A bit of Indian history

Malavika Karlekar writes about two of the first Indian women doctors (and their dressing habits):

We do not know whether Kadambini and Anandi were acquainted with each other or indeed knew of their respective achievements. Though their lives were very different, they certainly shared a deep commitment to better medical care for women, crossing the seas to do so. There is a photograph of Kadambini taken in Edinburgh where she is wearing a sari in the style introduced by Jnanadanandini Debi, wife of Satyendranath Tagore. With it she has an elaborate long-sleeved blouse with ruffs at the wrist, and a shawl around her shoulders. We do not know whether she had felt the need for sartorial indulgences such as wearing the more practical skirt and blouse; in fact, in those days, Brahmo women like Swarnalata Ghosh and a few from the Tagore household did wear Western dress with ease and panache, and that too in Calcutta.

It is possible that Kadambini perhaps did not change her style of dressing — and must have caused quite a stir as she would walk into class in Edinburgh, six yards of silk swishing, boots clicking. We know, however, that Anandibai did not wear anything but the sari — and nine yards at that! Worn like a dhoti, though it was more practical than the six yards version, it was nevertheless cumbersome. Feted by the Carpenters’ friends at elaborate non-vegetarian meals, she did not change her dietary habit of not eating meat. And hosted a grand party for her friends with vegetarian fare that she had cooked. On ceremonial occasions, Anandi would wear a resplendent red silk sari, many sets of bangles, a bejeweled choker around her neck, and a nose ring.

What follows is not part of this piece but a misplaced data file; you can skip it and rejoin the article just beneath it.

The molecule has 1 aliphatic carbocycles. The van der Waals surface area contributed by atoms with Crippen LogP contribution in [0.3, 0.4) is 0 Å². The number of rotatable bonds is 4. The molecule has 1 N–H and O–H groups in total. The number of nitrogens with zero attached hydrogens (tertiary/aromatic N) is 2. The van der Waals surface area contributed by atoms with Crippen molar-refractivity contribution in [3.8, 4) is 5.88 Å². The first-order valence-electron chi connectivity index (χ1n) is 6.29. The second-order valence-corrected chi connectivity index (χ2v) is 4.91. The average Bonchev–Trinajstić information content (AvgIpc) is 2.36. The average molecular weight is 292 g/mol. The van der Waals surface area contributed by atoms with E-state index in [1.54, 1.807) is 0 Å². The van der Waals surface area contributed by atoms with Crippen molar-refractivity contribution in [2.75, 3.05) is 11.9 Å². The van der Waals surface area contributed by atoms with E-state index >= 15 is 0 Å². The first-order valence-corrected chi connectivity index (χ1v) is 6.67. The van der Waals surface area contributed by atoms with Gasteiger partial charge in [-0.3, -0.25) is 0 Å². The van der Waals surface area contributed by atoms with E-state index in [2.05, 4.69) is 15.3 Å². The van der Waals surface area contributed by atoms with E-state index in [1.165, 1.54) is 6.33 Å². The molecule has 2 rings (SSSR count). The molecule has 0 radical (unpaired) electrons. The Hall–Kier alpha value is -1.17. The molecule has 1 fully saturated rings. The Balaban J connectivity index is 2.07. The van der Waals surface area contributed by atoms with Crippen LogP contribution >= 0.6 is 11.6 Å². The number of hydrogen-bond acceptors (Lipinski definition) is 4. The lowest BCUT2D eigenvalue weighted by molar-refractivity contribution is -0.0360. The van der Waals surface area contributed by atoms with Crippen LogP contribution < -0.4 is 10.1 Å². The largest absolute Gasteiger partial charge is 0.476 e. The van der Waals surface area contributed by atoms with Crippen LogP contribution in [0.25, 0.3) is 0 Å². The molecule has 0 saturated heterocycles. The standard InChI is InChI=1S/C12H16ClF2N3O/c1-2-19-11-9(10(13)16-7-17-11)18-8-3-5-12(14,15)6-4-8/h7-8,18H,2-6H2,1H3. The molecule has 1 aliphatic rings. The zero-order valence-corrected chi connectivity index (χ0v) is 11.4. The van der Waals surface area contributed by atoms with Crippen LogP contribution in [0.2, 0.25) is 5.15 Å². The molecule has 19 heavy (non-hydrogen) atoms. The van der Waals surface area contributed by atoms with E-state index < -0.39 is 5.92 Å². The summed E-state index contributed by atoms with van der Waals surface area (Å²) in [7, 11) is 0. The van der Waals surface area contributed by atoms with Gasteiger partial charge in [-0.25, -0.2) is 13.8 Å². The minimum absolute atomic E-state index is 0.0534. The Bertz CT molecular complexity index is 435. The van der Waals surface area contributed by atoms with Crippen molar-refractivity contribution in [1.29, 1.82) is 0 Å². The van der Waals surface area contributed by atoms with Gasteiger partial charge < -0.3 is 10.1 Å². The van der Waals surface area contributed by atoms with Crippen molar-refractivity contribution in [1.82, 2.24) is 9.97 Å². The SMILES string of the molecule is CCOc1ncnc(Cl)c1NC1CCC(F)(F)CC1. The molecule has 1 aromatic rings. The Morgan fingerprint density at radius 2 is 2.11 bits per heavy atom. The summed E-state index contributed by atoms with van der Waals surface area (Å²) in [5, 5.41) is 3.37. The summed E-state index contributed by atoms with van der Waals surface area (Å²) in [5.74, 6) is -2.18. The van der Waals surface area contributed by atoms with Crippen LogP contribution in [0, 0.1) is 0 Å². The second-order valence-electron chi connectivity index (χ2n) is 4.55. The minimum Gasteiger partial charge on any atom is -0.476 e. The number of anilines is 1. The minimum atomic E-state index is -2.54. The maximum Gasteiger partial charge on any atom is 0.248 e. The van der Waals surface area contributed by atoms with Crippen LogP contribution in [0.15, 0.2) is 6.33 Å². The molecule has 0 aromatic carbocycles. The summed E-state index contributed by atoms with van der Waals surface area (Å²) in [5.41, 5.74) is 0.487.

All clothing, shoes and books were transported with the two women on their long sea voyages. Not only did they become the first Indian women doctors but were also among the earliest women to travel abroad. Anandi knew all forms of existing locomotion — horse-drawn carriages, the train and now the ocean steamer. And Anandibai’s sea voyage was anything but pleasant. She had to share the cabin with a missionary, Mrs Johnson, whose attention was focused on converting the young girl. Anandibai resisted but was badly shaken by the time she reached New York. Her mentor, Mrs Carpenter’s calm disposition was a great relief — and soon Anandibai became an honorary member of her family, and good friends with the three Carpenter girls. There was no question of conversion. The furthest Mrs Carpenter got to try and pressurise Anandi was when, on a cold and miserable New England winter’s day, she arrived at her door with a skirt and blouse in hand. But to no avail — what would Gopalrao say, shuddered Anandi!

A very interesting piece; take a look!


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